It seemed to augur well for a non-Fianna Fáil candidate in the presidential election? “Yes, but Fianna Fáil chose well. It was 1973 and the North was bubbling up. There was a lot of trouble up there and this was a chance for the fair-minded Southerners to effectively declare that we were not bigoted and quite happy to elect a Protestant Englishman!” Kevin was 16 at the time, at school in Clongowes Wood, Co Kildare, like his father before him.
“That same year, my father was president of the Clongowes Union, effectively a past-pupils’ group. I remember him as the presidential candidate coming down on Union Day – the big day in the school, in late May. The election was the following week. There was a lot of media interest.”
That particular excitement over, two years later, Kevin finished his Leaving Certificate. Was his career path always going to be in the law?
“You’ll be amused to hear this, but I thought my bent was in journalism! I would have been contemplating that and making suggestions in that regard, but the Jesuits took me aside and said ‘No, no, no! You’re not going to make a living out of that!’” “So I decided to do the solicitor’s course. I think life as a solicitor had more appeal to me than becoming a barrister, because it was much broader and seemed to offer business acumen, management acumen, legal research and legal problem-solving. It was a decision that I came to in fifth or sixth year, and it was probably influenced to a degree that around 11 of my year went into law, mainly as solicitors.”
Every president tends to put their stamp on their presidential year. What are Kevin’s plans?
“I’ll play to my strengths. I’m a good judge of people and a good judge of reflecting the colleagues’ concerns. Those concerns continue to be about survival. I’m lucky to be president now, when there is a great opportunity for the Law Society’s relationship with its members to change. I think that the Legal Services Regulation Bill, when enacted, will give the Law Society the opportunity to recast its relationship with its members.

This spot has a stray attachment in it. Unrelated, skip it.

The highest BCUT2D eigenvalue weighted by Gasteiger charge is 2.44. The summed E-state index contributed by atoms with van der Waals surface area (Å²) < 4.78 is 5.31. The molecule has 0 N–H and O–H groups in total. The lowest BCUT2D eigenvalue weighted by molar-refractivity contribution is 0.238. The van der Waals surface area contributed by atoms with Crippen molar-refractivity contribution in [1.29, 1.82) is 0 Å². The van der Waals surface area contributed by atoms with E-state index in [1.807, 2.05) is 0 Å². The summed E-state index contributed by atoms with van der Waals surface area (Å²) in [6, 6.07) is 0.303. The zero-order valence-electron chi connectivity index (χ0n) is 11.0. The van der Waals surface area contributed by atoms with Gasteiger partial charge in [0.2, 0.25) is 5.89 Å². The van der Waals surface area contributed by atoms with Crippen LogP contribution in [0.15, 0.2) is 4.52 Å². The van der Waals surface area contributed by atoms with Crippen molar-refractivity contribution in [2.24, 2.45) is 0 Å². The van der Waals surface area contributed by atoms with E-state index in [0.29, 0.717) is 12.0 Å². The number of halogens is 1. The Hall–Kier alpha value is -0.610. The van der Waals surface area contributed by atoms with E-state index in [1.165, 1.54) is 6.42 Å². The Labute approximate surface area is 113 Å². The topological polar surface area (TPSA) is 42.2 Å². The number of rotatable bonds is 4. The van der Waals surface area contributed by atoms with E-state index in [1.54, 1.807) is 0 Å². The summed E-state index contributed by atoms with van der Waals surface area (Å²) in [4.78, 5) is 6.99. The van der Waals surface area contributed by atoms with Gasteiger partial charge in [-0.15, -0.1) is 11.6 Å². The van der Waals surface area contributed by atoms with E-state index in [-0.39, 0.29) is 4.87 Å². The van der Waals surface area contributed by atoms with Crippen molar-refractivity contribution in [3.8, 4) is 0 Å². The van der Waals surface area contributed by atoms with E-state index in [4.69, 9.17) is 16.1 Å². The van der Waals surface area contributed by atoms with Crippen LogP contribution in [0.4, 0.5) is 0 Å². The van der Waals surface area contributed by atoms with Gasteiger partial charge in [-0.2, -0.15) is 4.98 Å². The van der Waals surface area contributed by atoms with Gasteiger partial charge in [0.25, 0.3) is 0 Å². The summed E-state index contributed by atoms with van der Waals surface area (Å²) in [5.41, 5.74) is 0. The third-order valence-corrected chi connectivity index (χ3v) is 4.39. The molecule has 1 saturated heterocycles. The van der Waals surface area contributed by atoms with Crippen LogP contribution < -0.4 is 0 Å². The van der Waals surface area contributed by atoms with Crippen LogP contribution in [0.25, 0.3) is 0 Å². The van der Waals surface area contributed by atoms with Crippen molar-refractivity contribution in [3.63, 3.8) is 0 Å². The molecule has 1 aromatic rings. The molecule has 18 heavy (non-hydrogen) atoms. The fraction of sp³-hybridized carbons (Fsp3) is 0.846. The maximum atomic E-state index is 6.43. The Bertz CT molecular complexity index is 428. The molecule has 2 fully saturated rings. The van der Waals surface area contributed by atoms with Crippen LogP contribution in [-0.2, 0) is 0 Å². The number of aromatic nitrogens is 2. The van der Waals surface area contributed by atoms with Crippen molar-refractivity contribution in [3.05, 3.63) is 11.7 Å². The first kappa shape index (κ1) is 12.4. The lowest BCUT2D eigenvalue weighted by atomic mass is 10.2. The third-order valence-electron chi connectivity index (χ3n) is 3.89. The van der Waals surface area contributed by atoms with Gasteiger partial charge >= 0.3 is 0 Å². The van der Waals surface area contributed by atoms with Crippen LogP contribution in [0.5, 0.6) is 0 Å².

” What are his thoughts on the Legal Services Regulation Bill?
“Apart from the positive benefits I’ve just mentioned, I have concerns about whether the changes to the regulation of the profession will cost us more. We will have to be ever vigilant about that. But the work that has been done by the Society over the last three years in dissecting the legislation and suggesting ways on how it could be improved, most of those ideas have been taken on board.
“That said, we would still have concerns about matters relating to privilege, specifically sections 15 to 17. There’s also a lack of clarity in relation to certain other areas, particularly about limited liability partnerships.
“From the Law Society’s point of view, of course, we continue to have concerns that the issue of the transfer of regulatory staff hasn’t been resolved yet.
“My own view is that the sooner the legislation is passed the better – it’s been three years now, and it will probably be another six months before it is enacted. It’s time to get on with it, because it’s very difficult to plan otherwise.”
How does he respond to media comments that the Law Society has tried to meddle with the new legislation by suggesting that certain changes be made in order to suit its members rather than the general public?
“I think it’s very surprising that the Law Society should be criticised by the media for taking a significant interest in legislation that is clearly going to affect its members. You know, there probably won’t be another Legal Services Regulation Act for a generation. The last major legislation was 60 years ago, so this legislation is going to see most of our careers out. Of course the Law Society is entitled to, and must take, a huge interest in it. It’s obvious that we’re going to be interested in how this legislation is going to affect us, but I also believe that we have ably represented the public-interest concerns as well.
“One key feature of the legislation is that the client of a solicitor will be fully aware of what litigation will cost, or what legal services will cost him or her. That’s not always the way at present. We welcome these changes and we agree that such matters should become much more transparent, in order that it will be in the consumer’s interest as well.”
What are the top three issues for his presidential year?